Former Australian Treasury Secretary calls for “Big Bang” Tax Reform

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Former Australian Treasury Secretary Ken Henry has called for a “big bang” approach to tax reform, arguing that the Australian taxation system is in “a parlous state.” 

Henry claimed that the Australian tax system could not produce sufficient income to sustain the activities of the government. Far less at any time in the future when speaking at a Tax Institute event.

He added that while recent discussions of superannuation concessions, multinational tax avoidance, and the Stage 3 tax cuts were meaningful, they needed to go further to address the issue.

Henry said that Australia needed a reform process that would examine trends and dangers in spending pressures at all levels of government, taking into account which may be cut down on and which level of government should be in charge of formulating policies and implementing programs.

The process should identify “the tax bases upon which increasing reliance can be placed and those that should be avoided to boost growth prospects, and with acceptable implications for distributional equity.”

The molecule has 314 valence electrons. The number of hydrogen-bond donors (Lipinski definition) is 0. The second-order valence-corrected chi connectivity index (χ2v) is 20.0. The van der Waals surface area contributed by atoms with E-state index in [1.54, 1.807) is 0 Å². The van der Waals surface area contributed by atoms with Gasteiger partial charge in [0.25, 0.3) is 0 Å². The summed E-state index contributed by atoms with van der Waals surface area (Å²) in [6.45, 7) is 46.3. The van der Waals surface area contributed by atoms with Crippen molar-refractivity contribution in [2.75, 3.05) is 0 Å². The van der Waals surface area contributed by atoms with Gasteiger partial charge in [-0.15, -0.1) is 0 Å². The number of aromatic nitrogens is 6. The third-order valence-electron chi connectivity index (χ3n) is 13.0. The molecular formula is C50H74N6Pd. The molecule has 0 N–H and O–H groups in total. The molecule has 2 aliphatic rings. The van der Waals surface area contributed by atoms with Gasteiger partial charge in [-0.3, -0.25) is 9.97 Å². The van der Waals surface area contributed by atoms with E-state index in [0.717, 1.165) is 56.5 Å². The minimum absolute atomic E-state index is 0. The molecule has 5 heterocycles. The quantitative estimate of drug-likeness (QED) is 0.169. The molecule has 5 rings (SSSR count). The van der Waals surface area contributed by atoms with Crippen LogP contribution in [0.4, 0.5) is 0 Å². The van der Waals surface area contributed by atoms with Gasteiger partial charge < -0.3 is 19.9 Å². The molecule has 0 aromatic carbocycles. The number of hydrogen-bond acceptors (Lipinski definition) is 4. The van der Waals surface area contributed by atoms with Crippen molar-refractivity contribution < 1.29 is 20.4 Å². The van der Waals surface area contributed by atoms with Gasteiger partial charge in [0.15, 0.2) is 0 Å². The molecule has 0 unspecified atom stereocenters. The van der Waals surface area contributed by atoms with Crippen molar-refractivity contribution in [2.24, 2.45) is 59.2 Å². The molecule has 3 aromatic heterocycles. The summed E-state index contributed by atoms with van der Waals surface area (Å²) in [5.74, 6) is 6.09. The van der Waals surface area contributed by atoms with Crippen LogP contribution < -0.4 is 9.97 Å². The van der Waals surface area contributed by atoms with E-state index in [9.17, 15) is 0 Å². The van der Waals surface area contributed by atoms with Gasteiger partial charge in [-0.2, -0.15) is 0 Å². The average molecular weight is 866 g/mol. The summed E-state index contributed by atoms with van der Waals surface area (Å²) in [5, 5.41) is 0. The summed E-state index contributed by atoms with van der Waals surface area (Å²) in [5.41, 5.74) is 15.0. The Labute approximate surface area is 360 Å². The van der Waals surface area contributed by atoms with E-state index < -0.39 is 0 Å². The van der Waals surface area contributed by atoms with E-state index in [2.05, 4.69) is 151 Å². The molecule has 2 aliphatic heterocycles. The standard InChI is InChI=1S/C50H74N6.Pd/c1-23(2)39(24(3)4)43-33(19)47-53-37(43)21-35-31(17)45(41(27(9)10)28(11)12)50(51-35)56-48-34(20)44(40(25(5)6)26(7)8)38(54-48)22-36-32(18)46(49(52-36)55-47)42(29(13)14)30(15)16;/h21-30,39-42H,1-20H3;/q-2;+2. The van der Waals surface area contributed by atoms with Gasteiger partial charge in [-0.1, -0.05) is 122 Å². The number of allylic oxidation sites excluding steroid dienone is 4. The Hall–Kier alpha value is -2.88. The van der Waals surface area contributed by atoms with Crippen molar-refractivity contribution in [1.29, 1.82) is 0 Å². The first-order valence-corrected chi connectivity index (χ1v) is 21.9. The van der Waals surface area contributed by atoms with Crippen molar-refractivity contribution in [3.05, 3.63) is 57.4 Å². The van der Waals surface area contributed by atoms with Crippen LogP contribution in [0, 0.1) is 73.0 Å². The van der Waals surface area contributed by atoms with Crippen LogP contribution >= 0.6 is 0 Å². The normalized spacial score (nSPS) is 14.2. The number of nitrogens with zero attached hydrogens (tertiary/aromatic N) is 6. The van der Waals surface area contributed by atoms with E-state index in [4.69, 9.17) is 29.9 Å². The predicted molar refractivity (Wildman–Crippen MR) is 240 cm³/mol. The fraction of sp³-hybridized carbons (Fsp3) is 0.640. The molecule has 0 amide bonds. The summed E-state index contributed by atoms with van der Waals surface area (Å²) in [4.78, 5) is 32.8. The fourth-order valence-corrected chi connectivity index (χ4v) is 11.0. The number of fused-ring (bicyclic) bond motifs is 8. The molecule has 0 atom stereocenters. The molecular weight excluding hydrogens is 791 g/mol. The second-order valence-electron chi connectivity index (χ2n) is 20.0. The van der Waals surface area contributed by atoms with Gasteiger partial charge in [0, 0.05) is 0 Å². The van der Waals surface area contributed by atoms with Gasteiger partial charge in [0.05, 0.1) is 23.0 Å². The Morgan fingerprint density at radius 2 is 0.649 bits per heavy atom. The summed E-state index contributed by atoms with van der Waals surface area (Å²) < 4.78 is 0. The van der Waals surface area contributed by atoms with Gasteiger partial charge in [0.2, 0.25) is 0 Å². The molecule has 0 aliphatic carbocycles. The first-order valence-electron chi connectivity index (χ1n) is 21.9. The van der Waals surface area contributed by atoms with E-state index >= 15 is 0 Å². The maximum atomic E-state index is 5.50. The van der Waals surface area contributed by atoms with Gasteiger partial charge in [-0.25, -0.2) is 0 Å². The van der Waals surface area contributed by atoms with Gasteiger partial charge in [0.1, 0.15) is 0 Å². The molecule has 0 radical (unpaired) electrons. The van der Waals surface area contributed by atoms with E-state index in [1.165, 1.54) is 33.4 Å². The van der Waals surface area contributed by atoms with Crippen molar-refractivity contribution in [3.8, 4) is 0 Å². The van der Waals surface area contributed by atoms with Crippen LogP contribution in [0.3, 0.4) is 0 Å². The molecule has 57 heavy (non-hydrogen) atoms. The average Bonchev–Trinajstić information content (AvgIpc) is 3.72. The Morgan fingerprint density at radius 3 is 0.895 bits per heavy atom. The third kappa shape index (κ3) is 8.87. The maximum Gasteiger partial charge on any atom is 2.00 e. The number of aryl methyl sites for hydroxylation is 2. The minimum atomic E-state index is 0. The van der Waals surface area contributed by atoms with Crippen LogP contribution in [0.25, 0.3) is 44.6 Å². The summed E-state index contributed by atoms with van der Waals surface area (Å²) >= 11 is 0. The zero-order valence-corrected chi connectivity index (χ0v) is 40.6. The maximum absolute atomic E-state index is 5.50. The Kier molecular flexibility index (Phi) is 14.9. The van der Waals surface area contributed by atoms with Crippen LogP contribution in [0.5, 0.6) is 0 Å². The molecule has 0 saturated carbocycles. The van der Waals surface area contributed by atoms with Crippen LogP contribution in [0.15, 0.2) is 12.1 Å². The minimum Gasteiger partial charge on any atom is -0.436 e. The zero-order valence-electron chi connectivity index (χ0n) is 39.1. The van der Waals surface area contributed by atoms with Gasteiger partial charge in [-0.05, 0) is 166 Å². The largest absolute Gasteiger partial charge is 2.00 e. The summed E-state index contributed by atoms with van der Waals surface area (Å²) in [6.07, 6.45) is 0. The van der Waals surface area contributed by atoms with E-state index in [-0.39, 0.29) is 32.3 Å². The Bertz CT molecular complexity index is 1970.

“There is no point planting a seed in a desert when what is needed is continental scale reforestation,” noted Henry.

Henry urged an “inclusive, cooperative Commonwealth-State process” for reform, adding that it should examine the tax, transfer, and retirement income systems in concert and determine the allocation of taxing powers. 

He rejected the argument for incremental tax reform, instead favouring a “big bang” approach as was taken following the Hawke government’s 1985 tax summit and by the Howard government.

Henry acknowledged that tackling tax reform would be hard for any political leader and that today’s tax reformers do not have the political luxury available to the Howard government to craft a revenue-negative reform package. 

“To any political leader, tackling tax reform is going to present like a mountain range covered in ice,” Henry said.

He said the package needed on this occasion must be revenue positive.

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